Invalidating Claims of Oppression as Oversensitivity

Invalidating Claims of Oppression as Oversensitivity

“People just need to lighten up.” “Why don’t you people just get over it?” “I didn’t mean it that way; can’t you take a joke?”

This objection is a variation on the “political correctness” objection, which implies that whenever minoritized groups and their allies speak to oppression they are just being oversensitive and taking things too seriously. There are several problematic dynamics in this dismissal. First, the arrogance of someone in the dominant group feeling qualified to determine the legitimacy of a minoritized group member’s reaction to oppression. Remember that for many of us in the dominant group, our socialization is invisible, and so we often assume that others will share our frames of reference and see a situation the same way that we do. If we are committed to critical social justice, then we recognize that the burden of


understanding should rest with the dominant group. Another problematic dynamic is that dominant group members often

do not understand the collective weight of oppression. What is “just a comment” for us is one of a thousand daily microaggressions for the minoritized group. That someone from the minoritized group would be willing to let us know how oppression impacts them takes a lot of courage, given how freely dominant groups tend to trivialize this information. Dismissing the feedback as oversensitivity conveys that we are not open to or interested in understanding the impact of our behavior on others. A more constructive use of this feedback is to use it as an entry point to consider what understanding we are lacking.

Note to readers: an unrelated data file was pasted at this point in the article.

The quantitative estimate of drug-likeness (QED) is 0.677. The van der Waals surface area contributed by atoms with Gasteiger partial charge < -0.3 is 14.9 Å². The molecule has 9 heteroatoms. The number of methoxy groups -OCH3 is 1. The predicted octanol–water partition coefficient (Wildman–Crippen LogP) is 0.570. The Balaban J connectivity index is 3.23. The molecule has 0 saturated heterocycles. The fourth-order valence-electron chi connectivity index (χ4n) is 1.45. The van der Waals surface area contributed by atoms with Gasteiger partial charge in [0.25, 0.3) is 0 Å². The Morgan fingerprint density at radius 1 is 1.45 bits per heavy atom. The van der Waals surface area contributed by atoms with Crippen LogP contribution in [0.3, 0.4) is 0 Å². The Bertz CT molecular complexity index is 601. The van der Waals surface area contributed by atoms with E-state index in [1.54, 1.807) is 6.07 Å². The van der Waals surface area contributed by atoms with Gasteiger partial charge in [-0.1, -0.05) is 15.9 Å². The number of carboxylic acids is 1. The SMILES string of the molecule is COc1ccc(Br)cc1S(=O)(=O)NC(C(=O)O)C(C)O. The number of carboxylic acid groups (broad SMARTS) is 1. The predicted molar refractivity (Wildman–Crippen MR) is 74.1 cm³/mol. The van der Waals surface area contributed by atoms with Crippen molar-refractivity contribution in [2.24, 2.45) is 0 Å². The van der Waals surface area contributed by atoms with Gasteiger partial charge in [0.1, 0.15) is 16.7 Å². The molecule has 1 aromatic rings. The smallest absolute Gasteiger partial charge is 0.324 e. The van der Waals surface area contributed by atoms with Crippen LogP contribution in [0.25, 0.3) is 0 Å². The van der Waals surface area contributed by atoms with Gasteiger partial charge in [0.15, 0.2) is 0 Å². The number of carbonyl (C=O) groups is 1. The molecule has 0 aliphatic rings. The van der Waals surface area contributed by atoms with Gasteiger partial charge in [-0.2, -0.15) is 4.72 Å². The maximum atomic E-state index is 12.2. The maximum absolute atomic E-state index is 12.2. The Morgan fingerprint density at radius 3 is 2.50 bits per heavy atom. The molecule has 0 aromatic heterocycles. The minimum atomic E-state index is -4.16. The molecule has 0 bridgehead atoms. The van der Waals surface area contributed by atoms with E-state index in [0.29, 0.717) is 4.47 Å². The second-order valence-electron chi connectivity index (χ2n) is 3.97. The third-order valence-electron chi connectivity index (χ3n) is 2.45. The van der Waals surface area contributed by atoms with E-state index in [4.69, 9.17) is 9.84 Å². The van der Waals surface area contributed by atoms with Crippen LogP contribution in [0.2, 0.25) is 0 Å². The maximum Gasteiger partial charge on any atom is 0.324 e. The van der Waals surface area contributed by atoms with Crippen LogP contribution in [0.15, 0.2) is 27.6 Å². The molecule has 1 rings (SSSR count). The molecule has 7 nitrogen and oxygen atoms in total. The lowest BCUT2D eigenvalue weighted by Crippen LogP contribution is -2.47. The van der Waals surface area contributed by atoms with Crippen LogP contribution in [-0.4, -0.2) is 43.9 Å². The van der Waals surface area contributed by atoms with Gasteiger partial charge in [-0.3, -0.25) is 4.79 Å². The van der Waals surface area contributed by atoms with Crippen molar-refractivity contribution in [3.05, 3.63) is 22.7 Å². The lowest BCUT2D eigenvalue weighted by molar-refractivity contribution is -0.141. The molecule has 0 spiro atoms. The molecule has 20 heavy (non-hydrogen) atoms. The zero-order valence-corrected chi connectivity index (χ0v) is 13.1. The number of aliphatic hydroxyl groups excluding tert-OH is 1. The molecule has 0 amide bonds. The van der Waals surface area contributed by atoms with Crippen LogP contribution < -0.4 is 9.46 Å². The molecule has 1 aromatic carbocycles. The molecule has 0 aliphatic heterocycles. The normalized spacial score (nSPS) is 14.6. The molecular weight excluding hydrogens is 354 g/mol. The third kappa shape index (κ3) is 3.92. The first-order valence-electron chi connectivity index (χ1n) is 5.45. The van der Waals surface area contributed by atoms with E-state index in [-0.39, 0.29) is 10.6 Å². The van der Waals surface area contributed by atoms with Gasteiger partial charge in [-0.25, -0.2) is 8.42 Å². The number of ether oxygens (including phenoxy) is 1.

Focusing on intentions is another way we often dismiss the impact of our behavior. Common dominant group reasoning is that as long as we didn’t intend to perpetuate oppression, then our actions don’t count as oppressive and we don’t need to take responsibility for them. We then tend to spend a great deal of energy explaining to the minoritized group why our behavior is not oppressive at all. This invalidates minoritized experiences while enabling us to deny responsibility for the impact of our behavior in both the immediate interaction and the broader, historical context.

Finally, this dismissal allows dominant group members to project the problem outward onto minoritized groups and their allies while simultaneously minimizing it—the problem now belongs to the minoritized group and they themselves create it by taking life too seriously. According to this reasoning, it isn’t really an issue at all; the minoritized group itself could easily solve oppression by simply getting over it and moving on. From a critical social justice perspective, this is the equivalent of the dominant group telling the minoritized group to accept their oppression.

The life and activism of Nora Bernard (Figure 11.1) illustrate the impact of oppression and minoritized groups’ struggles for justice.

Reasoning That If Choice Is Involved It Can’t Be Oppression

“It’s not oppression if people choose to participate.” “Women in those videos could just say no; they’re getting paid and choose to enact those scenes.”

The discourse of choice is pervasive in dominant society. Much like individualism, choice claims that we are each free to participate in any opportunities made available to us. In the example of music videos, this


argument claims that the women in the videos are adults, they are getting paid, and they could choose not to participate if they had a problem with the videos. Further, we can just choose not to watch the video if we have a problem with it.

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